Suhail: Hmm, I can see that. I like the way the story is crafted, the small details built in to the plot for example the way the tables turn between the human and the dinosaur. Though it has no bearing on the trajectory of the story, it is a cool play.
David: Still, the characters are there to deliver something, they’re symbols.
Chris: It’s no Canticle For Leibowitz, but let’s look for other layers of the story. What are some other ways to understand it, coming from a culture where the individual is not as prized, not as much as we’re used to. So, who’s the big technological god who starts picking and choosing the fates of others? Does it always know best?
Suhail: I like what you said earlier about the Loory comparison, because he does seem to have just thrown these characters together, then they acted, and he followed the consequences of those actions. There’s a weird dreamy continuity that way.
David: Yeah, there is color in them that way. He’s not preaching something, the story is crafted to be good. Basic three act structure.
Chris: And the trickster lands on his feet. The poet gets the girl by the river.

Tidy three act structure: Epilogue/The Poetry Cloud

Cool, funky, technical “spaceship earth” stuff. “Land doors” and manual satellite launches on the Lagrangian Points, drifting weightless from north pole to south in a direct line through the center. But mind the white hole lamp acting as a sun. Neutron matter reinforcement rings of longitude and latitude.

The final conundrum, basically setting them back where they started: Now that we have all possible poems, how do we recognize and find the great ones? The god of course says he’s now working on software to parse out the quality poems. The poems do not exist until the poets discover them in the fullness of time, by writing. Basically the same problem poets have always had.

Hands down our favorite story of the summer. A meditation on infinity and everythingness. Quirky characters that somehow fit together just right. It had colorful, inane, meticulous fun with solar system terraforming concepts. Reorganizing matter on an enormous engineered scale, turning planets and suns into quantum computers the size of planetary orbits. The technical stuff was thought out, no matter how fantastic. That was fun for the detail geek in me.

Ben Loory, courtesy of the L.A. Times

David: It’s like a Ben Loory story on science acid.
All: HA!
David: The god can only outdo humans by becoming human itself.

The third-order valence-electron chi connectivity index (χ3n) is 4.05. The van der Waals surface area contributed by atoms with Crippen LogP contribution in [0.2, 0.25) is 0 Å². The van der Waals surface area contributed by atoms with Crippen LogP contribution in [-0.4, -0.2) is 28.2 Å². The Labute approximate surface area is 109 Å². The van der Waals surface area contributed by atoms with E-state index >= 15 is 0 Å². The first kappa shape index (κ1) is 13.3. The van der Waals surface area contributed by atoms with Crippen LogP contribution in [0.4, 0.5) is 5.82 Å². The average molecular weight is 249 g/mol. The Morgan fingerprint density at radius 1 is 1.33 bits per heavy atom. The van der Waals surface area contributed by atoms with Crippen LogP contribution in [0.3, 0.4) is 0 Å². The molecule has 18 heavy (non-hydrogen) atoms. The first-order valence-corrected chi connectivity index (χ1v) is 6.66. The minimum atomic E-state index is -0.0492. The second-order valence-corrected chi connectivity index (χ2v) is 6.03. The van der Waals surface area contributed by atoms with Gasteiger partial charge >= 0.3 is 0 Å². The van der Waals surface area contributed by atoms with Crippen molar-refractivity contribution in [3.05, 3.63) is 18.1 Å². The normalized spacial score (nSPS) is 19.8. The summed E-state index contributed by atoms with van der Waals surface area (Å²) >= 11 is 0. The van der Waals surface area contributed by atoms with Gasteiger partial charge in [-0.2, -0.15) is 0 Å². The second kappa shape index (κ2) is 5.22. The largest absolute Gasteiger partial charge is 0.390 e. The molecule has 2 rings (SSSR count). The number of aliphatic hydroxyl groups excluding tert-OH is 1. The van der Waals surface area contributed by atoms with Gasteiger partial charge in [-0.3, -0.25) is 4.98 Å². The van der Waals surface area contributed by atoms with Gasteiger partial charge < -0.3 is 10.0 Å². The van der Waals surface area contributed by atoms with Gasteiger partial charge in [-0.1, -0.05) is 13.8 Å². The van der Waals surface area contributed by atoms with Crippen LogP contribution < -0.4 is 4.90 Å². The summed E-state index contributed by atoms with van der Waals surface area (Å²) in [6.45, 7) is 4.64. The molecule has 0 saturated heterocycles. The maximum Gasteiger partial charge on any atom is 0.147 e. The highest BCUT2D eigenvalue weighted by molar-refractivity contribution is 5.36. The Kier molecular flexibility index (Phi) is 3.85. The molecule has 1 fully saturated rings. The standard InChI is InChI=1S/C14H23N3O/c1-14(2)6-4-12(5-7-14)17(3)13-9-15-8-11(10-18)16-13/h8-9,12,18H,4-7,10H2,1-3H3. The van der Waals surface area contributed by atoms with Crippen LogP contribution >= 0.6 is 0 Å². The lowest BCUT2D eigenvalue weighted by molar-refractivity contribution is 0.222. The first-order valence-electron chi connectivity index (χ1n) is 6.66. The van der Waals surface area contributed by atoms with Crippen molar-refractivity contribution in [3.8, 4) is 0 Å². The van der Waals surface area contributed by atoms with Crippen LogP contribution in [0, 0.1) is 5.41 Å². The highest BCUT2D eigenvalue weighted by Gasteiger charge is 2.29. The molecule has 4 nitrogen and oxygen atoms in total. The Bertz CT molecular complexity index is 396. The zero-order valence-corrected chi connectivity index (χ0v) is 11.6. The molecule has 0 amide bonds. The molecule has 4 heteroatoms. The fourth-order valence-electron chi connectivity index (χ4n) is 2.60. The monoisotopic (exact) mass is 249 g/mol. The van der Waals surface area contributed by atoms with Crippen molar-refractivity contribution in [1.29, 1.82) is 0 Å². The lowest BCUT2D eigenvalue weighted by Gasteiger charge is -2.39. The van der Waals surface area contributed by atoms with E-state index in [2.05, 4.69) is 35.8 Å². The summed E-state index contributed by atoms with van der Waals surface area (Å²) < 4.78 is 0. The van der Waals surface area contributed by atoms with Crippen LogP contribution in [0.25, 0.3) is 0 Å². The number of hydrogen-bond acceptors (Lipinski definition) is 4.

Chris: The folklore quality of the plucky poet, ordinary guy that he is, turns around the fate of the whole human race.
David: In the Asimov tradition in some ways. It was fun. I laughed out loud, loved the flowing imagery. The levity, the absurdity was great. Letham has that…I think a lot of writers got it from Dick. Phil Dick, even in his most dreary scenarios, maintains that absurdity bordering on humor.
Suhail: It was nice to read a longer story. Too many of these were too short.
Nowell: Just a splash. There was no space to go anywhere with them.
David: Yeah, let’s do books again next summer.
Chris: Definitely.
David: Maybe four books, two weeks apart.

Suggestions so far: Lem, Moorcock, Butler, Zindell (Neverness), McCaffery, Rajaniemi (Quantum Theif)

Join us next time, when we round out the summer with our screening of 2001: A Space Odyssey, followed by a discussion to compare versions, and revisit any favorite moments from this summer. Thank you for reading. Reading rules!


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Uncanny Valley Digest: Geoffrey Maloney’s Remnants of the Virago Crypto-System

Our Geoffrey Maloney discussion was the sweep second hand on a millennial calendar! Tiny details are the greatest reveals of the society that used to exist before the one in which we find our protagonist. Alien colonizers have long left this place of human habitation, and with them they’ve taken the most valuable parts of our infrastructure. In the abandoned landscape that remains, a man is breaking up with his girlfriend, and he is full of self pity, and intensely jealous of an imaginary romance between his ex-girlfriend and a straggling alien who may or may not have remained among the humans.

The self-pitying ex-boyfriend rummages through his ex-girlfriends things to find evidence of her infidelity, but all he finds is an earnest correspondence between the alien and his ex-girlfriend. This moment is a vivid illustration of the syndrome of worrying about things that never happen anyway.

A quaint esoteric characterization of the way the aliens might speak, since they do not form questions per se, they give a mound of relevant facts that imply the question they are asking. So, the alien asks the ex-girlfriend “Why do they kill children?”

In reply, the ex-girlfriend dies on a bathroom floor like a troubled drug addict (Maloney is very brief and cryptic about her death, by the way, just wanting to get his ex-girlfriend out of the way.) with a note in her hand that replies, “There is no answer.”

In the end, he answers the alien’s question himself by replying: “I didn’t kill any children.”